CM Punk Is Right to Not Want a WrestleMania Match with Triple H

David BixenspanFeatured ColumnistFebruary 5, 2014

WWE Superstar CM Punk poses at Madison Square Garden, Friday, Nov. 18, 2011, in New York, during a rally leading up to the 25th Anniversary of Survivor Series, taking place Sunday at Madison Square Garden.  The event will feature actor and wrestling favorite Dwayne
DAVE ALLOCCA/Associated Press

One of the key details in CM Punk walking out on WWE is that he made it clear he did not want to feud with Triple H leading up to a match at WrestleMania 30 (h/t  Even if you disagree with his decision to walk out on WWE without giving a few weeks notice, it's pretty clear that he was right.

Let's forget for a moment that Triple H has a certain reputation.  Regardless, Punk's contract is up in July even before this all went down, and it was widely believed he wouldn't be renewing his deal.

If you're Triple H (or WWE executive Paul Levesque, as the case may be), then you may not want to use one of the biggest matches of the year to put over someone who won't be sticking around.  So you take that person aside and tell him it's not best for business (pun not intended) for him to go over at WrestleMania.

It was over two years ago that the only CM Punk vs. Triple H match took place at the 2011 Night of Champions pay-per-view event.  The match itself is fairly underrated, as it was a clever, creative brawl with Punk putting a lot of twists on the WWE main event formula.  

Nobody remembers it that way, though, because whatever was left of Punk's post-"pipe bomb" momentum after Alberto Del Rio beat him for the WWE Championship, Triple H crushed it by beating him at the worst possible moment.  Punk wasn't "buried" in that match, but damage can be done without it being an outright "burial."

As a result, the idea of a rematch fills a lot of people with dread, possibly including CM Punk.  He probably looked at the lay of the land, realized that there was an excuse for Triple H to use to go over in the WrestleMania match, as well as there being uncertainty over pay-per-view bonus pay. So he decided it wasn't worth his while to stick around.

Now, having said all that, Triple H does, in fact, have a certain reputation for being unwilling to put over anyone other than his friends.  If you look at the situation independent of that information, it's easier to see both sides.  Knowing what we've seen out of Triple H over the years?  It sways favor to Punk.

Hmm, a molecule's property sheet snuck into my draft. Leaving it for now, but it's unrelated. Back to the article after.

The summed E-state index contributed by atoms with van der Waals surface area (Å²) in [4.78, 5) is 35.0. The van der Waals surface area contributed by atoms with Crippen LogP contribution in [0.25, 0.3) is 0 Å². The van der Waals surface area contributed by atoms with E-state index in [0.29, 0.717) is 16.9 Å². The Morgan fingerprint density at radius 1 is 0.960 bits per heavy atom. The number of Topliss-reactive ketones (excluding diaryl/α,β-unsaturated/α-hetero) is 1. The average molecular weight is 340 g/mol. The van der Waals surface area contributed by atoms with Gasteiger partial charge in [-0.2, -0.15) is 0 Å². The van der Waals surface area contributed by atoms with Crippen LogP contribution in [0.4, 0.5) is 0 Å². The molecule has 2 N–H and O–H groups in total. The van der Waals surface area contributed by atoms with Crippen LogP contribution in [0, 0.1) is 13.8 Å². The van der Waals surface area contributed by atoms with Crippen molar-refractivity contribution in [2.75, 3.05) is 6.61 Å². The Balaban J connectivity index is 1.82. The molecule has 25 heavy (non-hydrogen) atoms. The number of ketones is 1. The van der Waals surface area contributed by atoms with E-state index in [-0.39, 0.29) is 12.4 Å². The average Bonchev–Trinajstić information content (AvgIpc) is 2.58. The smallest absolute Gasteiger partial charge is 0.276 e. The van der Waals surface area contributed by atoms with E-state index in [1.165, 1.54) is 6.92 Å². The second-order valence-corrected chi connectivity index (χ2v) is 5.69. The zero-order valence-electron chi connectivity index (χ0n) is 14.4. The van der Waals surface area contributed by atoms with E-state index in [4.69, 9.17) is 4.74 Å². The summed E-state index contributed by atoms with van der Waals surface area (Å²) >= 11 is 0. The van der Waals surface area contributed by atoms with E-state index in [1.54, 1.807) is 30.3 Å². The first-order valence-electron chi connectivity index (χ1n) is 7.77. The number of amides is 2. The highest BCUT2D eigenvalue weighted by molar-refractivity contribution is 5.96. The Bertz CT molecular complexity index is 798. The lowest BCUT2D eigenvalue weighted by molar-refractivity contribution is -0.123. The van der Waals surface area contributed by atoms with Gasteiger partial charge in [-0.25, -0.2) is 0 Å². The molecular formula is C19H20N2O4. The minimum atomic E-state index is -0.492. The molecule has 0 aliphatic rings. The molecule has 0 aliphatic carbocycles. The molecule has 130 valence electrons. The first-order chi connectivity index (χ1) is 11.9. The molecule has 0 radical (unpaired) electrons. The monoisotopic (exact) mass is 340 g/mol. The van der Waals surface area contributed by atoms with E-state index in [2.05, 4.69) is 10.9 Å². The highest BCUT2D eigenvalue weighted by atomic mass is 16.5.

I'm the last guy to jump in on stereotypical Internet hatred of Triple H, but it's hard to look at his history and say there's nothing to his reputation.  For example, there was no reason for him to feud with Eugene, a rising comedy babyface in 2004 (I feel old) and squash him.  Triple H was the top heel, and Eugene wasn't any kind of threat to him, but he beat Eugene relentlessly in a number of TV and PPV matches.

That's far from the only example, but it might be the most egregious since there was no reason for it to happen.  If you're CM Punk and you look at history, you know it's likely nothing good can come from this.  So regardless of how he handled it, his motivation was sound.

Do you agree?  Let us know in the comments.

David Bixenspan has been Bleacher Report's WWE Team Leader and a contracted columnist since 2011 and is now part of the team putting together Figure 4 Weekly, available to subscribers along with other content including the Wrestling Observer Newsletter and variety of audio shows.  His article about WWE's 1984 expansion from regional powerhouse to national juggernaut is featured in the newly released issue #102 of Fighting Spirit Magazine, available worldwide online and in print in the UK.  You can follow him on Twitter @davidbix and check out his wrestling podcasts at